Il dictionary è un tipo che può tornare comodo, spesso. Ci sono diversi modi per creane; copio dalla documentazione:

a = dict(one=1, two=2, three=3)
b = {'one': 1, 'two': 2, 'three': 3}
c = dict(zip(['one', 'two', 'three'], [1, 2, 3]))
d = dict([('two', 2), ('one', 1), ('three', 3)])
e = dict({'three': 3, 'one': 1, 'two': 2})
a == b == c == d == e

Spesso nella pratica succede che la costruzione avviene più gradualmente:

dic = {}

k = 3
v = 'baz'
k = 'due'
v = 'bar'

print('dic =', dic)      #1

print('dic =', dic)      #2

dic.pop(5)               #3
print('dic =', dic)

Autoevidente ma comunque lo creo vuoto, lo popolo e visaulizzo (#1). Aggiungo un altro elemento (#2), che poi cancello (#3).

Questo è semplice, sarebbe possibile crearlo ogni volta, probabilmente con uno o più cicli leggendo i dati da file.

Ma se il dizionario, costruito in tempi successivi, supera una certa dimensione conviene scriverlo su file e poi rileggerlo quando serve.

Anticamente (non so se c’è anche su questo blog) usavo istruzioni molto semplici.
Per memorizzarlo su file:

dic = {1: 'foo', 3: 'baz', 'due': 'bar'} #1
st = str(dic)                            #2
with open('dic', 'w') as f:

il dizionario dic in #1 è quello precedentemente costruito. Per scriverlo su file devo conventirlo in stringa (#2).

Successivamente posso leggerlo:

with open('dic', 'r') as f:
    st =            #1

dic = eval(st)               #2
print(type(dic))             #3

lo leggo come stringa (#1) che valuto con eval() (#2) ottenendo quanto voluto (#3).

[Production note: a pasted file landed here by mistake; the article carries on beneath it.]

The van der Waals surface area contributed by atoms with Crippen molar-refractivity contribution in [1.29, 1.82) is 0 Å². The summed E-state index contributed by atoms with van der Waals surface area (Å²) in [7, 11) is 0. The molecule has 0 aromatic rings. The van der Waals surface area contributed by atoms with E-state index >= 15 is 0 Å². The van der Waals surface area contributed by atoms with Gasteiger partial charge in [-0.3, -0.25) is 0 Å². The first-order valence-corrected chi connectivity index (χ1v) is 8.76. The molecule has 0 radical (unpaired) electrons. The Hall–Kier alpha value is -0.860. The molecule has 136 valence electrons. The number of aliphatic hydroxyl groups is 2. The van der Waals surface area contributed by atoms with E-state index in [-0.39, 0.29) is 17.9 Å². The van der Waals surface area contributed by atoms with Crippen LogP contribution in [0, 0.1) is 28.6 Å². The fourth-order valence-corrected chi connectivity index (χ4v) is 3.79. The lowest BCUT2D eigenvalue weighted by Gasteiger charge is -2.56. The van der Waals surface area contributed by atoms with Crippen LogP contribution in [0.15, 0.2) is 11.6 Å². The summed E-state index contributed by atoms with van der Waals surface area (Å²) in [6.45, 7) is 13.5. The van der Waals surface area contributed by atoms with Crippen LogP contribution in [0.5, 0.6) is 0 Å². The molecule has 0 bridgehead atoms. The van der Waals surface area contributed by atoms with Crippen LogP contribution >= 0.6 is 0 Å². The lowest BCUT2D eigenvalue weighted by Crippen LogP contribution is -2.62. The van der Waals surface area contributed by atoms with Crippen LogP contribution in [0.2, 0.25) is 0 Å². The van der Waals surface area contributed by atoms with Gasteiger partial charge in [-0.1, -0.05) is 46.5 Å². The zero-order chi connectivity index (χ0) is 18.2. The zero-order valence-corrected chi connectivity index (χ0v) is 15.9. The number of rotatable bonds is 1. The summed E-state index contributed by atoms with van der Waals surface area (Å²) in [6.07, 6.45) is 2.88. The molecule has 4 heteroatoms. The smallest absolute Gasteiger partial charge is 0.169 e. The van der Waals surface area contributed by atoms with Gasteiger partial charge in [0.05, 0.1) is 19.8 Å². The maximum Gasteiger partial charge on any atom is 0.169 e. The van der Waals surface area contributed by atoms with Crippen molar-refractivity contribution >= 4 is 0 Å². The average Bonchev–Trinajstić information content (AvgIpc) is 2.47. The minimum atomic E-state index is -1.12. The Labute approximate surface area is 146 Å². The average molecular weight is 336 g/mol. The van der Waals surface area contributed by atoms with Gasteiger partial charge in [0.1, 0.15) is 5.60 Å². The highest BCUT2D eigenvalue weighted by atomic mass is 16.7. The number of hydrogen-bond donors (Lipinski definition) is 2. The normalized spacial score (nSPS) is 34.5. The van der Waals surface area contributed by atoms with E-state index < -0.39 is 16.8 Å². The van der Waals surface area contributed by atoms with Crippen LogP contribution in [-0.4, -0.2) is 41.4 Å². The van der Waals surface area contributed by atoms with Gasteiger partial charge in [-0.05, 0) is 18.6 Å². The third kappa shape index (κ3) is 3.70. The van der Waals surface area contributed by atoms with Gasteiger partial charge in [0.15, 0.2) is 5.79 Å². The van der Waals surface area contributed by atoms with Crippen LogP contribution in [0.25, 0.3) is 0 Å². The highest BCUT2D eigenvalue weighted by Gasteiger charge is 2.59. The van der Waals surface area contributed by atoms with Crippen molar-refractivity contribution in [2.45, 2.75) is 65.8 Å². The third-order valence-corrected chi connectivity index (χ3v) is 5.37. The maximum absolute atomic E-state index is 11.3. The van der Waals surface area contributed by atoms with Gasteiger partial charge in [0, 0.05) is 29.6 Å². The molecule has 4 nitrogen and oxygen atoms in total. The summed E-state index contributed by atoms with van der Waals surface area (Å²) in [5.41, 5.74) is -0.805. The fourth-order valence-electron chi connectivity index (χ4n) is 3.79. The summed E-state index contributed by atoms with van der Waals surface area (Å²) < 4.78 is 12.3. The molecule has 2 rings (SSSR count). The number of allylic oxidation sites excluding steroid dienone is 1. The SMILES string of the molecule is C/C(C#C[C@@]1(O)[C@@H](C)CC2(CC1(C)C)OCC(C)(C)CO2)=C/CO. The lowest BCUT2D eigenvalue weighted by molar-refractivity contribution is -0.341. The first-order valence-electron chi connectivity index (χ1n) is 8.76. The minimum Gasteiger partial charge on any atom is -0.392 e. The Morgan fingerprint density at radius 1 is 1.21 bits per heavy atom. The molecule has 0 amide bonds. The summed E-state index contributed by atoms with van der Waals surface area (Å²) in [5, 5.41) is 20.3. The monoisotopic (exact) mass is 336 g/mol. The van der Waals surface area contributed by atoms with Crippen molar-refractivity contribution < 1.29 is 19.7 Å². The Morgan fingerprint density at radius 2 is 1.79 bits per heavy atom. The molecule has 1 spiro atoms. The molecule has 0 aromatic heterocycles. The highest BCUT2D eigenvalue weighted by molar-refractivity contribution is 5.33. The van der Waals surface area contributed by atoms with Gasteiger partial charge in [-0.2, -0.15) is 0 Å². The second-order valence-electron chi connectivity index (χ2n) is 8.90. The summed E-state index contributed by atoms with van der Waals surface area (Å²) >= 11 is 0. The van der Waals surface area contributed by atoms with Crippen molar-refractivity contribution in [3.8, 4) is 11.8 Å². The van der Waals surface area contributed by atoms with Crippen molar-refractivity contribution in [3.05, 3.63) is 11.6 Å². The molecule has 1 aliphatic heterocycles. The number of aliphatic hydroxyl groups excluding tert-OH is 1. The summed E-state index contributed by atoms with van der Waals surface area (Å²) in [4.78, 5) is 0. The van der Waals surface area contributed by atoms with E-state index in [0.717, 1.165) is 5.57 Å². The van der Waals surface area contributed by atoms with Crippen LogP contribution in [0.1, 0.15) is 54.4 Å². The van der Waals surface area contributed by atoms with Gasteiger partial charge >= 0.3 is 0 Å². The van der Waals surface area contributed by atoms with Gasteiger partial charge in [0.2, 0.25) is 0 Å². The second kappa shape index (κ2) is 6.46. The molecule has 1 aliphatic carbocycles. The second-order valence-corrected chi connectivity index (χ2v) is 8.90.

OK, funziona. Ma si può fare in modo più canonico (Python è un linguaggio ancora in evoluzione, nel senso che si aggiungono moduli a un ritmo sconvolgente).

import json                  #1

with open('jdic', 'r') as f: #2
        dic = json.load(f)
    except ValueError:
        dic = {}


Sì, esiste il modulo json (#1) che fa quello che ci serve. Con un paio di avvertenze:

  • sia le chiavi che i valori devono essere stringhe;
  • occorre usare " come delimitatore di stringa; ' da errore.

Questo è il contenuto del file jdic

La scrittura su file del dizionario via json peraltro non è soggetta alle condizioni necessarie per la lettura; la conversione a stringa di chiavi e valori che si rendessero necessarie è trasparente:

import json

dic = {1: 'foo', 3: 'baz', 'due': 'bar'} #1

with open('jdicw', 'w') as f: #2
    json.dump(dic, f)

Il formato JSON è molto popolare, Python si adegua, esiste json.tool che deve essere usato nel terminale:


Haskell – 54 – inizio – 2

Continuo da qui, copio qui.

Siamo sempre ai ripassi, ecco le prime funzioni 😋

In the previous section we got a basic feel for calling functions. Now let’s try making our own! Open up your favorite text editor and punch in this function that takes a number and multiplies it by two.